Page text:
We have Charts!

| 1 Comment

Back to the quick-hit posts while I try to finish up this school thing over the next couple of weeks.

I received the following chart from Chart of the Day (though, if you subscribe to the free version, it's more like Chart of the Week), and thought it was interesting:


From CoD:

Although it took 29 months, there are finally more jobs now than when the recession ended. While it took much longer than the 1954-1990 average during which job growth tended to be immediate, jobs are currently heading in the right direction and at a pace similar to that of previous job growth two plus years following a recession.

I suppose partisans will get into the typical good news/bad news debate ("look how the economy is rebounding!"/"it took too long because of bad policy!"), but it just leaves me wondering if technological improvements in productivity over the 90s impacted job growth by changing labor demand. That is, what does it mean for job growth if it takes substantially fewer people to make the same (or more) stuff now? Should we pay more attention to sector-based changes to get a "truer" feel for the employment situation? And in the medium to long run, what are the implications of productivity outpacing retirement from the workforce?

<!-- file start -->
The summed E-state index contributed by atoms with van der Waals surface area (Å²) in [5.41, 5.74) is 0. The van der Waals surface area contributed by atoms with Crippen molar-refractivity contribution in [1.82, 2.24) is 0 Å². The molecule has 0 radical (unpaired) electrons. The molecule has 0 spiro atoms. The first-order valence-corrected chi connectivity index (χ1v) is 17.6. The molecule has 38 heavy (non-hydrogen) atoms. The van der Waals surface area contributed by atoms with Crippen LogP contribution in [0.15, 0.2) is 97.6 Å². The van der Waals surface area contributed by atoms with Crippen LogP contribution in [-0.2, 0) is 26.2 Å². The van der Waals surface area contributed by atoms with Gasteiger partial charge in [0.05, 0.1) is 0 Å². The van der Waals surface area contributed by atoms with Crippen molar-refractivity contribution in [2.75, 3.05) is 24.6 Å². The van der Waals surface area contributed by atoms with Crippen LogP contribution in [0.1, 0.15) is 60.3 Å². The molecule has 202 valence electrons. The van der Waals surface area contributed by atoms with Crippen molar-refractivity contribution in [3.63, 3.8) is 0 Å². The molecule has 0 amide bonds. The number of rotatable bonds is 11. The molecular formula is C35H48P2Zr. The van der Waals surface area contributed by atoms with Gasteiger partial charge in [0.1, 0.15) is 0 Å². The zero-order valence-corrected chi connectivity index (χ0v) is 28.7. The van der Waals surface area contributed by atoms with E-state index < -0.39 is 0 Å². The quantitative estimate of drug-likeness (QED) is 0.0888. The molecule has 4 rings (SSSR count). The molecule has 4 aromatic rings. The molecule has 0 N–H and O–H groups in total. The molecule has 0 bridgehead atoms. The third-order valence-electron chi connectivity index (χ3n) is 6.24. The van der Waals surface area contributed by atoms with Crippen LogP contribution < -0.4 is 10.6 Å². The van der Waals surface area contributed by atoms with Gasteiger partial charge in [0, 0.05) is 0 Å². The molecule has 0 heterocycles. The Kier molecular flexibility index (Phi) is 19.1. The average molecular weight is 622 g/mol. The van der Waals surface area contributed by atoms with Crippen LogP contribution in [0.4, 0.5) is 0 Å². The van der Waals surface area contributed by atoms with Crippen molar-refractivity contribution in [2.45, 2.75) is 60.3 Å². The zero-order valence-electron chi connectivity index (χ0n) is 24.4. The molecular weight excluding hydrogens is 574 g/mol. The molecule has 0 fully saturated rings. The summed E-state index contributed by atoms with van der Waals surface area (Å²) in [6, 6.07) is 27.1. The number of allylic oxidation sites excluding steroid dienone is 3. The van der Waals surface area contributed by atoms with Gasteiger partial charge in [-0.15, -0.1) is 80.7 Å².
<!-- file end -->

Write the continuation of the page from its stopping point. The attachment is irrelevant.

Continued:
1 Comment

the problem with your analysis is that productivity is highly cyclical.

On average in the six recoveries from 1959 to 1992 (excluding the aborted 1990 recovery)
productivity averaged 4.6% in the first year of
the recovery. But so far in this recovery productivity growth was 4.1% in the first year and 4.6% in the second year.

On this basis productivity has not been unusual this cycle and does not explain the weak employment record this cycle.


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This page contains a single entry by published on May 19, 2004 12:12 PM.

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